Open networks have helped many companies to significantly boost productivity, but they’ve also opened up the potential for problems that come with broader access. Safeguarding industrial networks from viruses, hackers and even employees unauthorized to get into protected areas continues to get more focus, but with a twist.
Security is now being examined with more of an eye toward controlling costs. As companies race to upgrade their protection technologies and processes, their actions are being examined more closely, with less chance that information technology managers can dictate in the name of security what others can or can’t do. For many, that’s a significant change from a time when security was considered something of a black art that couldn’t be quantified for cost justification.
Concern about security is still new for many companies. The transition from proprietary industrial networks to Ethernet and Transmission Control Protocol/Internet Protocol (TCP/IP) that cut costs and opened communications throughout the enterprise didn’t bring all the issues of Internet security to the production environment. But it did open the door for far more security issues than plant managers were used to.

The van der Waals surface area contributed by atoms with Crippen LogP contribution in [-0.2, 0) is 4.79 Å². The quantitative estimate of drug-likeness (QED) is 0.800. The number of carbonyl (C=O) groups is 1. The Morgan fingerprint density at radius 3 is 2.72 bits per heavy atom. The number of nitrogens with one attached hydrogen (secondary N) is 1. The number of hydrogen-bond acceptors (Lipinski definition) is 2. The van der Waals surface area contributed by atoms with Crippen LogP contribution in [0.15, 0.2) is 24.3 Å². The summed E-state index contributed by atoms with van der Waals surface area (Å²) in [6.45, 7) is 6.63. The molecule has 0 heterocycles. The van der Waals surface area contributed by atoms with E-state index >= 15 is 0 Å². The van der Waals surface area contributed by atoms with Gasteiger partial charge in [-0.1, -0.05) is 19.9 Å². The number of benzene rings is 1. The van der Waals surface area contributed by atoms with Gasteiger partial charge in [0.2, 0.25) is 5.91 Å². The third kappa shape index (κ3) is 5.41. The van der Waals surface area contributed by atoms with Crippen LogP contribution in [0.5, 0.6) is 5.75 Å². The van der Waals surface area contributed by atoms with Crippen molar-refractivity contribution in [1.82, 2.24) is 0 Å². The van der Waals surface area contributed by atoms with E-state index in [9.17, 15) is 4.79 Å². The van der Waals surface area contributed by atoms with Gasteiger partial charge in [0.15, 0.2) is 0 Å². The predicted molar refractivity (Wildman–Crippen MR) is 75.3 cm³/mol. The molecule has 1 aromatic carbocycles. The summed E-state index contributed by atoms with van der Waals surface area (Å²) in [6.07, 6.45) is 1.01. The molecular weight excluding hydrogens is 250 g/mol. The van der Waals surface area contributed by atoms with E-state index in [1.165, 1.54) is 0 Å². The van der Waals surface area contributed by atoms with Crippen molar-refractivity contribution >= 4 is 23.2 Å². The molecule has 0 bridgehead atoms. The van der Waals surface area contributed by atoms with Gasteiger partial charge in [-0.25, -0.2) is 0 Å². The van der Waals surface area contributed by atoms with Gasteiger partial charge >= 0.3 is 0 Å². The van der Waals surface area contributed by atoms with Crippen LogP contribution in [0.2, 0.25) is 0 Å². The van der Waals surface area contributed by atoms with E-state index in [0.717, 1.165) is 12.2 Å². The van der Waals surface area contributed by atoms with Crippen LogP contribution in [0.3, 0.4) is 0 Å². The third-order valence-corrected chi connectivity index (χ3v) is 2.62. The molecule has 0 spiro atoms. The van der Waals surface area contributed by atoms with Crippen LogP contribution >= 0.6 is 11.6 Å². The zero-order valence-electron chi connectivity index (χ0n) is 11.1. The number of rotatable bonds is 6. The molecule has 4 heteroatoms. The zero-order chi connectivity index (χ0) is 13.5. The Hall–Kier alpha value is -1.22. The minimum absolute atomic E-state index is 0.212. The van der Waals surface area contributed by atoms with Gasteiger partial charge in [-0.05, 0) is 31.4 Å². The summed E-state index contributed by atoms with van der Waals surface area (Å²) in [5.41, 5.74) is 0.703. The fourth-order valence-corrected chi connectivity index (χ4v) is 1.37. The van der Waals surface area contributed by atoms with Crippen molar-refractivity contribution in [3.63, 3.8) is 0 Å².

As with physical security, giving more people access to a network raises a number of complex issues. “Companies need to think about why they need a door. By opening it up, what are they trying to do and how far should they open it?” says Jeremy Bryant, networking specialist at automation vendor Siemens Energy & Automation Inc., in Alpharetta, Ga.
Controlling who comes in through these portals and keeping track of what they do once they’re in is coming into the spotlight at many companies. Security in plants has often been run by the Information Technology (IT) staffs that handle front-office networks. That trend has increased as the use of Ethernet and TCP/IP protocols expanded from the business side to the production facility.
In today’s uncertain economy, these groups are coming under more scrutiny. Executives who have given IT staffs a fairly loose leash are now reining them in, demanding more accountability for expenditures.
“After the Y2K and dot-com era, people got away with a blank check mentality. But lately, companies are saying they need better cost justification. Unless management sees benefits, IT projects won’t get budgeted,” says Bryan Singer, vice president of professional services at Wurldtech Security Technologies Inc., a Vancouver, British Columbia, Canada-based provider of industrial cyber security solutions.